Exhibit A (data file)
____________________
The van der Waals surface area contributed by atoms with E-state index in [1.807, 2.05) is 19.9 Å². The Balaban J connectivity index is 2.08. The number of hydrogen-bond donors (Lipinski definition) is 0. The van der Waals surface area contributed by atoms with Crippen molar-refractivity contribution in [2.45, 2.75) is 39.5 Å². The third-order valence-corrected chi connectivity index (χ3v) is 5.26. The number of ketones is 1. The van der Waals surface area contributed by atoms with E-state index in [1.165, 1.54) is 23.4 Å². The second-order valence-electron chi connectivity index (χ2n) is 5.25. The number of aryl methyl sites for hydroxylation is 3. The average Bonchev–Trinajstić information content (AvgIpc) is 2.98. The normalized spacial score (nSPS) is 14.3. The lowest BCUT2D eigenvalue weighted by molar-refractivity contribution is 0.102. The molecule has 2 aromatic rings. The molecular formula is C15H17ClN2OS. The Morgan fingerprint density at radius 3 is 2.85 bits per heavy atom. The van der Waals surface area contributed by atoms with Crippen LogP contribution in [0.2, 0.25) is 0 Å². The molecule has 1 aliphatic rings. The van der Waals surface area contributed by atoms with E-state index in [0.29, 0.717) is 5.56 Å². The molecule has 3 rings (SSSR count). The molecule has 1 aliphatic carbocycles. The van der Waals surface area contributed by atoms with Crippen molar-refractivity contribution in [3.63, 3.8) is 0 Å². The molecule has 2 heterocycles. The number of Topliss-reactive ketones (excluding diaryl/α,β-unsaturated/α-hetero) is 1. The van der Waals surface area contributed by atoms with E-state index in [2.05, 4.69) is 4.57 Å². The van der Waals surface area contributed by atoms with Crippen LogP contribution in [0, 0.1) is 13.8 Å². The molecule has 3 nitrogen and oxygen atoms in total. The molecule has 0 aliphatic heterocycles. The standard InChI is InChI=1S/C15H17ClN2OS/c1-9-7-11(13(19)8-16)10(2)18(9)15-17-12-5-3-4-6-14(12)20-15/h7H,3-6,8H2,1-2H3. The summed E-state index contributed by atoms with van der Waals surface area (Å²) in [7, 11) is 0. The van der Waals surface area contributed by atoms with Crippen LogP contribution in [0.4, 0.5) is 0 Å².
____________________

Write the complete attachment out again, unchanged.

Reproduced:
The van der Waals surface area contributed by atoms with E-state index in [1.807, 2.05) is 19.9 Å². The Balaban J connectivity index is 2.08. The number of hydrogen-bond donors (Lipinski definition) is 0. The van der Waals surface area contributed by atoms with Crippen molar-refractivity contribution in [2.45, 2.75) is 39.5 Å². The third-order valence-corrected chi connectivity index (χ3v) is 5.26. The number of ketones is 1. The van der Waals surface area contributed by atoms with E-state index in [1.165, 1.54) is 23.4 Å². The second-order valence-electron chi connectivity index (χ2n) is 5.25. The number of aryl methyl sites for hydroxylation is 3. The average Bonchev–Trinajstić information content (AvgIpc) is 2.98. The normalized spacial score (nSPS) is 14.3. The lowest BCUT2D eigenvalue weighted by molar-refractivity contribution is 0.102. The molecule has 2 aromatic rings. The molecular formula is C15H17ClN2OS. The Morgan fingerprint density at radius 3 is 2.85 bits per heavy atom. The van der Waals surface area contributed by atoms with Crippen LogP contribution in [0.2, 0.25) is 0 Å². The molecule has 1 aliphatic rings. The van der Waals surface area contributed by atoms with E-state index in [0.29, 0.717) is 5.56 Å². The molecule has 3 rings (SSSR count). The molecule has 1 aliphatic carbocycles. The van der Waals surface area contributed by atoms with Crippen molar-refractivity contribution in [3.63, 3.8) is 0 Å². The molecule has 2 heterocycles. The number of Topliss-reactive ketones (excluding diaryl/α,β-unsaturated/α-hetero) is 1. The van der Waals surface area contributed by atoms with E-state index in [2.05, 4.69) is 4.57 Å². The van der Waals surface area contributed by atoms with Crippen LogP contribution in [0, 0.1) is 13.8 Å². The molecule has 3 nitrogen and oxygen atoms in total. The molecule has 0 aliphatic heterocycles. The standard InChI is InChI=1S/C15H17ClN2OS/c1-9-7-11(13(19)8-16)10(2)18(9)15-17-12-5-3-4-6-14(12)20-15/h7H,3-6,8H2,1-2H3. The summed E-state index contributed by atoms with van der Waals surface area (Å²) in [7, 11) is 0. The van der Waals surface area contributed by atoms with Crippen LogP contribution in [0.4, 0.5) is 0 Å².